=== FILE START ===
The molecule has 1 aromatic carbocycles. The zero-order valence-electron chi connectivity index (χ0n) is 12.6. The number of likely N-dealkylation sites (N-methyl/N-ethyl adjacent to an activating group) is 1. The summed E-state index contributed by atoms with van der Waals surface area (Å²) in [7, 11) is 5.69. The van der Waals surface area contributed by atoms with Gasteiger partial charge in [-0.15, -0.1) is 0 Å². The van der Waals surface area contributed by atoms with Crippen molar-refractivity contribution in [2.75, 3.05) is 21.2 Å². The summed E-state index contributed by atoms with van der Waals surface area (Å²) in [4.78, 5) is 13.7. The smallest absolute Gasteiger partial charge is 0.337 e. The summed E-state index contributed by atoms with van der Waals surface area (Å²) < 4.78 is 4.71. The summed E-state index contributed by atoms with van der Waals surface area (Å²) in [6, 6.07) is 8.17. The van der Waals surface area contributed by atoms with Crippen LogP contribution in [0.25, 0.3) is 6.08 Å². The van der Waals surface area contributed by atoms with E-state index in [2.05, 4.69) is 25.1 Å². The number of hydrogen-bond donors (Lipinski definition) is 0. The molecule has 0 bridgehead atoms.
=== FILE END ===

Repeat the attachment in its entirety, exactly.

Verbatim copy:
The molecule has 1 aromatic carbocycles. The zero-order valence-electron chi connectivity index (χ0n) is 12.6. The number of likely N-dealkylation sites (N-methyl/N-ethyl adjacent to an activating group) is 1. The summed E-state index contributed by atoms with van der Waals surface area (Å²) in [7, 11) is 5.69. The van der Waals surface area contributed by atoms with Gasteiger partial charge in [-0.15, -0.1) is 0 Å². The van der Waals surface area contributed by atoms with Crippen molar-refractivity contribution in [2.75, 3.05) is 21.2 Å². The summed E-state index contributed by atoms with van der Waals surface area (Å²) in [4.78, 5) is 13.7. The smallest absolute Gasteiger partial charge is 0.337 e. The summed E-state index contributed by atoms with van der Waals surface area (Å²) < 4.78 is 4.71. The summed E-state index contributed by atoms with van der Waals surface area (Å²) in [6, 6.07) is 8.17. The van der Waals surface area contributed by atoms with Crippen LogP contribution in [0.25, 0.3) is 6.08 Å². The van der Waals surface area contributed by atoms with E-state index in [2.05, 4.69) is 25.1 Å². The number of hydrogen-bond donors (Lipinski definition) is 0. The molecule has 0 bridgehead atoms.